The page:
How to Use fdisk Partitioning Tool on Linux

In this tutorial, we are going to learn how to use fdisk partitioning tool on Linux. fdisk is a dialog-driven program for creation and manipulation of partition tables. It understands GPT, MBR, Sun, SGI and BSD partition tables.


fdisk [options] device
fdisk -l [device...]

How to Use fdisk Partitioning Tool on Linux

Getting To Know MBR and GPT

There are two main ways of storing partition information on hard disks. The first one is MBR (Master Boot Record), and the second one is GPT (GUID Partition Table).


This is a remnant from the early days of MS-DOS (more specifically, PC-DOS 2.0 from 1983) and for decades was the standard partitioning scheme on PCs. The partition table is stored on the first sector of a disk, called the Boot Sector, along with a boot loader, which on Linux systems is usually the GRUB bootloader. But MBR has a series of limitations that hinder its use on modern systems, like the inability to address disks of more than 2 TB in size, and the limit of only 4 primary partitions per disk.


A partitioning system that addresses many of the limitations of MBR. There is no practical limit on disk size, and the maximum number of partitions are limited only by the operating system itself. It is more commonly found on more modern machines that use UEFI instead of the old PC BIOS.

Managing MBR Partitions with fdisk

The most common command-line partitioning tool is the fdisk utility. The fdisk program allows you to create, view, delete, and modify partitions on any drive that uses the MBR method of indexing partitions. To use it, type fdisk followed by the device name corresponding to the disk you want to edit. For example,

 fdisk /dev/sda

The above command would edit the partition table of the first SATA-connected device (sda) on the system. You need to specify the device corresponding to the physical disk, not one of its partitions (like /dev/sda1).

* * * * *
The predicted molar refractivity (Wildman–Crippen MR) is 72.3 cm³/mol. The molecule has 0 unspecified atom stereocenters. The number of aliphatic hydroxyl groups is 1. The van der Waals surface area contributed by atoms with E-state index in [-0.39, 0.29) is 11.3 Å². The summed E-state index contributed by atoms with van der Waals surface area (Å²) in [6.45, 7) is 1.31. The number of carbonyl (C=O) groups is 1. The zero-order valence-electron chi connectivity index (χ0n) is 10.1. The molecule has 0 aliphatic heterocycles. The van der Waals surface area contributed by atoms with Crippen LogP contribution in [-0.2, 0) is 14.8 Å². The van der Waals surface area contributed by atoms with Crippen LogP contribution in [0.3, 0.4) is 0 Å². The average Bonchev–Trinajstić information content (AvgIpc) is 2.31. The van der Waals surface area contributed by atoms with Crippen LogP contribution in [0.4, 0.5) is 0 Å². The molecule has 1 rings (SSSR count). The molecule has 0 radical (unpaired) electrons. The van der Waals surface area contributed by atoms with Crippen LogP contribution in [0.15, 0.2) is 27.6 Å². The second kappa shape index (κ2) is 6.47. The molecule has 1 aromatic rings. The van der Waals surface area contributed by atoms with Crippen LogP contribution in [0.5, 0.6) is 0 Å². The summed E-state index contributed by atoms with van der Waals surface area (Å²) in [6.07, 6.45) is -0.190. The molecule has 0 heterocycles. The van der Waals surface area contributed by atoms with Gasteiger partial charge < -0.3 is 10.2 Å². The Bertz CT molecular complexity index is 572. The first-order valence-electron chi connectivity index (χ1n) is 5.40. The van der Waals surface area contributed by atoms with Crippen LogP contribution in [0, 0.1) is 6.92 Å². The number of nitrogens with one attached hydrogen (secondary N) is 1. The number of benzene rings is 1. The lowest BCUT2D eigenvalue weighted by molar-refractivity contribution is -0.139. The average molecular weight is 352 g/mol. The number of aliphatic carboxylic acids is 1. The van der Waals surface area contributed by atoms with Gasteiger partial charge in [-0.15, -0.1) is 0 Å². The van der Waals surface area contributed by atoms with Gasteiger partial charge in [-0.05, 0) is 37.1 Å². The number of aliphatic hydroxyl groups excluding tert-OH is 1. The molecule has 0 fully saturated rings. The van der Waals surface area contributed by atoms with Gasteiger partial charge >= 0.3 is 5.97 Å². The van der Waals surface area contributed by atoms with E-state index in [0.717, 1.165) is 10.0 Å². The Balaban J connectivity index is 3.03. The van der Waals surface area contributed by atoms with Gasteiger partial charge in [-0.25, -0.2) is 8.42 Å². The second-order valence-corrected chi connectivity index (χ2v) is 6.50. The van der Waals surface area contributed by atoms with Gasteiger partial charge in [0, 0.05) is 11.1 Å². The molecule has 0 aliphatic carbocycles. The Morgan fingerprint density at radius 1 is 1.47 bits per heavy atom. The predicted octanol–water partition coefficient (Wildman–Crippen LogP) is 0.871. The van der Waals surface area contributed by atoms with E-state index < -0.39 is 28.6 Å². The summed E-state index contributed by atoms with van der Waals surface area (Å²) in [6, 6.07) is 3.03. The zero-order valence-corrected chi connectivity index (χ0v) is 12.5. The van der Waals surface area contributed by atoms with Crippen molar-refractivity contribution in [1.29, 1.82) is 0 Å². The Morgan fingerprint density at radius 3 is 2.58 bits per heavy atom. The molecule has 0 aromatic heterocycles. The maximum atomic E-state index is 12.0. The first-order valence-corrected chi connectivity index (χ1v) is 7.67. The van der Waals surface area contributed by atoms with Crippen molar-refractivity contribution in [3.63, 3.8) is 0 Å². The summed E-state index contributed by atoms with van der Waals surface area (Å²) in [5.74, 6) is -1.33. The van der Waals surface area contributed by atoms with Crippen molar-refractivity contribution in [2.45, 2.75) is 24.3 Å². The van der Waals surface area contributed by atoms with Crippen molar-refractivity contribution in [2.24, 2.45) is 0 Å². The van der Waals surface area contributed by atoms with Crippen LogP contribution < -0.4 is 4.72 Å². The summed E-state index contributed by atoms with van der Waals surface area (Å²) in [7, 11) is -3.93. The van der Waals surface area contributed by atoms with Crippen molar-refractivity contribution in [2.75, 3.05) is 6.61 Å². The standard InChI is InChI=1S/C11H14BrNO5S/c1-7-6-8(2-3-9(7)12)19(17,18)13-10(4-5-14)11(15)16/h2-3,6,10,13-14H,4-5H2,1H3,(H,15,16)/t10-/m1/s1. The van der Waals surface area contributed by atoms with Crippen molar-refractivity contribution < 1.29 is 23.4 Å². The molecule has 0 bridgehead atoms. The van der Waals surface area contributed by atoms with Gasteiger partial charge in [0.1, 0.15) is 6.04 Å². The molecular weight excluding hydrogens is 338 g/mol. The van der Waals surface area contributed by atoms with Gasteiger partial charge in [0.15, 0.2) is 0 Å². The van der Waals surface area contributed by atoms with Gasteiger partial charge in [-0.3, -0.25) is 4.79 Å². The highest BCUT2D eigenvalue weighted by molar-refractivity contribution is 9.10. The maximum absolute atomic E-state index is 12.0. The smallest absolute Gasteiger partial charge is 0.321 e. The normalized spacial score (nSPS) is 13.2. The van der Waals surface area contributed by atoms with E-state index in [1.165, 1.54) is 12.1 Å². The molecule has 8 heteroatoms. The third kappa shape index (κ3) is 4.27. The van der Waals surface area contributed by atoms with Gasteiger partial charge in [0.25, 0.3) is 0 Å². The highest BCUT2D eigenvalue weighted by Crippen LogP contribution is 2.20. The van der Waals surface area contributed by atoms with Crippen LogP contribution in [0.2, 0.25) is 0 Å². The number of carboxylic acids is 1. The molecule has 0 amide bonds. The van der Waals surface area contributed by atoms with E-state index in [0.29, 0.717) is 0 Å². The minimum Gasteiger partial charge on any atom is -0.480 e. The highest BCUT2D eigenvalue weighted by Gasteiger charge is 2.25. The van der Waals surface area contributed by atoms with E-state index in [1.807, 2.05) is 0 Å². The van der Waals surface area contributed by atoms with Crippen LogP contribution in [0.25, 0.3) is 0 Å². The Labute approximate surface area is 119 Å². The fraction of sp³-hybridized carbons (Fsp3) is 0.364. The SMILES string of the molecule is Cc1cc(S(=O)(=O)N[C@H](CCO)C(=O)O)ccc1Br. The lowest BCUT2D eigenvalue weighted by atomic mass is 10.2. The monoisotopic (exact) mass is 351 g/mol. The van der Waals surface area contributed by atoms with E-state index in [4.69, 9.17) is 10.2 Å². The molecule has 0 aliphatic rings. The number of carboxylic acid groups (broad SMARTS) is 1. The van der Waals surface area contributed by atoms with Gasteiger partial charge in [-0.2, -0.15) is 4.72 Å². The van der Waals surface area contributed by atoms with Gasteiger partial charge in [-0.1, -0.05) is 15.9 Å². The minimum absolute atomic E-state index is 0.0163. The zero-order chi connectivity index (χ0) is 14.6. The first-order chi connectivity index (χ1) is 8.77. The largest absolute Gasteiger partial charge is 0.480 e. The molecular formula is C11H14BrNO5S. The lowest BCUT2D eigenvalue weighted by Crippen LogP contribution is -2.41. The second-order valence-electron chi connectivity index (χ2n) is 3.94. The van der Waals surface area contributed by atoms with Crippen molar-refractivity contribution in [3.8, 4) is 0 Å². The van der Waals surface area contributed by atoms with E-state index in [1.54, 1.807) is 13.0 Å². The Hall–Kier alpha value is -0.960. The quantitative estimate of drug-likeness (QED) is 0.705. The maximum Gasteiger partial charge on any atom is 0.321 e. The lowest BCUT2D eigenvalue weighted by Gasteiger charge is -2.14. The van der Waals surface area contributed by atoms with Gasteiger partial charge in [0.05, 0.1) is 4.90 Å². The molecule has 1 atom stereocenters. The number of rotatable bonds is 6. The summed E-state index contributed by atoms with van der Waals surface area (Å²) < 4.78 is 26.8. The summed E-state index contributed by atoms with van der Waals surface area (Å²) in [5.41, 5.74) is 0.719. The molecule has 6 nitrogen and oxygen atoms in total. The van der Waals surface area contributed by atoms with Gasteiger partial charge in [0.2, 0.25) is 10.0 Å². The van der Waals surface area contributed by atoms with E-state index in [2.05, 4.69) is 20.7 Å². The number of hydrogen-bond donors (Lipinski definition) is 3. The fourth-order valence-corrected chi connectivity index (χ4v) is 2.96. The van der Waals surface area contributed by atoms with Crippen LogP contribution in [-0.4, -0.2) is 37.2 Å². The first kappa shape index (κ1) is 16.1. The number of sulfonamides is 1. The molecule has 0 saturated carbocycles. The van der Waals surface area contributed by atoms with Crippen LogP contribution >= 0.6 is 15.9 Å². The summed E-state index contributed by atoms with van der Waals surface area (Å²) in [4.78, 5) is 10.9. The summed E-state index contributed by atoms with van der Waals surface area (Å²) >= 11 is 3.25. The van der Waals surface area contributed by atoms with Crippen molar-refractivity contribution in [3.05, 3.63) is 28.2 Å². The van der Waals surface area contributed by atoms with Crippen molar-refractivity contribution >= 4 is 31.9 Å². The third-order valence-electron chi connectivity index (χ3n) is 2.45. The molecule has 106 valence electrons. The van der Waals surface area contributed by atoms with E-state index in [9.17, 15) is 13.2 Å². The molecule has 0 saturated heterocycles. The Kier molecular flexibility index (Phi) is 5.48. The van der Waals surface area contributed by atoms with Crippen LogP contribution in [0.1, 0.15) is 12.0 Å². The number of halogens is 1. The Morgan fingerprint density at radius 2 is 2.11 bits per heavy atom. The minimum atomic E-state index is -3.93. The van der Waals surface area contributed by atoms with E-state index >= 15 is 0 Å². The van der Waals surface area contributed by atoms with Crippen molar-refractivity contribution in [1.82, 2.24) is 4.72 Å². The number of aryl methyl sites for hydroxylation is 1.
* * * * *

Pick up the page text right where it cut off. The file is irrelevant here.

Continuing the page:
NOTE; All disk-related operations need to be done as the user root (the system administrator), or with root privileges using sudo.

fdisk when invoked, will show a greeting then a warning and it will wait for your commands. For example;

sudo fdisk /dev/sdb
Welcome to fdisk (util-linux 2.34).
Changes will remain in memory only, until you decide to write them.
Be careful before using the write command.

Command (m for help):

The warning is important. You can create, edit or delete partitions at will, but nothing will be written to disk unless you use the write (w) command. To exit fdisk without saving changes, use the q command.

Listing Partition Tables For Specific Devices

Use -l option to list the partition tables for the specified devices and then exit. If no devices are given, those mentioned in /proc/partitions (if that file exists) are used.

sudo fdisk -l /dev/sdb
Disk /dev/sdb: 15.45 GiB, 16580567040 bytes, 32383920 sectors
Disk model: VBOX HARDDISK   
Units: sectors of 1 * 512 = 512 bytes
Sector size (logical/physical): 512 bytes / 512 bytes
I/O size (minimum/optimal): 512 bytes / 512 bytes
Disklabel type: gpt
Disk identifier: 9618E03F-8D0D-42B3-A70F-3655453B6929

Device     Start      End  Sectors  Size Type
/dev/sdb1   2048 32383886 32381839 15.5G Linux swap

Printing the Current Partition Table

Use p command to print the current partition table. We obtain the following output;

Command (m for help): p
Disk /dev/sda: 25 GiB, 26843545600 bytes, 52428800 sectors
Disk model: VBOX HARDDISK   
Units: sectors of 1 * 512 = 512 bytes
Sector size (logical/physical): 512 bytes / 512 bytes
I/O size (minimum/optimal): 512 bytes / 512 bytes
Disklabel type: dos
Disk identifier: 0xfcdd6514

Device     Boot Start      End  Sectors Size Id Type
/dev/sda1  *     2048 52426751 52424704  25G 83 Linux

In the above output, we obtain the following columns;

  • Device: The device assigned to the partition.
  • Boot: Shows whether the partition is “bootable” or not.
  • Start: The sector where the partition starts.
  • End: The sector where the partition ends.
  • Sectors: The total number of sectors in the partition. Multiply it by the sector size to get the partition size in bytes.
  • Size: The size of the partition in “human readable” format. In the example above, values are in gigabytes.
  • Id: The numerical value representing the partition type.
  • Type: The description for the partition type.

Primary vs Extended Partitions